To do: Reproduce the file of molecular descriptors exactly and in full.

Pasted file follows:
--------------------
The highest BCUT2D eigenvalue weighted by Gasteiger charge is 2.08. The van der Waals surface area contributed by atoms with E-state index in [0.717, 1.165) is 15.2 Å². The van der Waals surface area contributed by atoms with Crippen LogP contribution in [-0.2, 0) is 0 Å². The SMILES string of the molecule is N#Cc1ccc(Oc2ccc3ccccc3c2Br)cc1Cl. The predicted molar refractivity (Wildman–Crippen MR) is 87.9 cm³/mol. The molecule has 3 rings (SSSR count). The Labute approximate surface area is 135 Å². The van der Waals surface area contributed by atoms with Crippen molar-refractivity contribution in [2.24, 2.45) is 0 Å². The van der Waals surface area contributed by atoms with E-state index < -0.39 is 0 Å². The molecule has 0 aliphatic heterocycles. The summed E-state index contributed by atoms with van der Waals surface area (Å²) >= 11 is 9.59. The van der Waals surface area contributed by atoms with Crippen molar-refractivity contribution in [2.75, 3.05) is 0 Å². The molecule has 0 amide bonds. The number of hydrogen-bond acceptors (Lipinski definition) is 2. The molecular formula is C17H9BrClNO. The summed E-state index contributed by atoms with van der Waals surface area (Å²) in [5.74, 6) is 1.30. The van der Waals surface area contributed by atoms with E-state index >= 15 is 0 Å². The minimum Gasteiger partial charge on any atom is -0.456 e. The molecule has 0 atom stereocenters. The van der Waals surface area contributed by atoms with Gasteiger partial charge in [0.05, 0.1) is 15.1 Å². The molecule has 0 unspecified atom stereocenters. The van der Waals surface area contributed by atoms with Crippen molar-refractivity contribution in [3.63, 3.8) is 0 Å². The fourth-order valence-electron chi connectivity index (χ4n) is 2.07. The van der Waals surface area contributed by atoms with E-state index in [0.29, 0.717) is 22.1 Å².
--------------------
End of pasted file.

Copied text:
The highest BCUT2D eigenvalue weighted by Gasteiger charge is 2.08. The van der Waals surface area contributed by atoms with E-state index in [0.717, 1.165) is 15.2 Å². The van der Waals surface area contributed by atoms with Crippen LogP contribution in [-0.2, 0) is 0 Å². The SMILES string of the molecule is N#Cc1ccc(Oc2ccc3ccccc3c2Br)cc1Cl. The predicted molar refractivity (Wildman–Crippen MR) is 87.9 cm³/mol. The molecule has 3 rings (SSSR count). The Labute approximate surface area is 135 Å². The van der Waals surface area contributed by atoms with Crippen molar-refractivity contribution in [2.24, 2.45) is 0 Å². The van der Waals surface area contributed by atoms with E-state index < -0.39 is 0 Å². The molecule has 0 aliphatic heterocycles. The summed E-state index contributed by atoms with van der Waals surface area (Å²) >= 11 is 9.59. The van der Waals surface area contributed by atoms with Crippen molar-refractivity contribution in [2.75, 3.05) is 0 Å². The molecule has 0 amide bonds. The number of hydrogen-bond acceptors (Lipinski definition) is 2. The molecular formula is C17H9BrClNO. The summed E-state index contributed by atoms with van der Waals surface area (Å²) in [5.74, 6) is 1.30. The van der Waals surface area contributed by atoms with E-state index >= 15 is 0 Å². The minimum Gasteiger partial charge on any atom is -0.456 e. The molecule has 0 atom stereocenters. The van der Waals surface area contributed by atoms with Gasteiger partial charge in [0.05, 0.1) is 15.1 Å². The molecule has 0 unspecified atom stereocenters. The van der Waals surface area contributed by atoms with Crippen molar-refractivity contribution in [3.63, 3.8) is 0 Å². The fourth-order valence-electron chi connectivity index (χ4n) is 2.07. The van der Waals surface area contributed by atoms with E-state index in [0.29, 0.717) is 22.1 Å².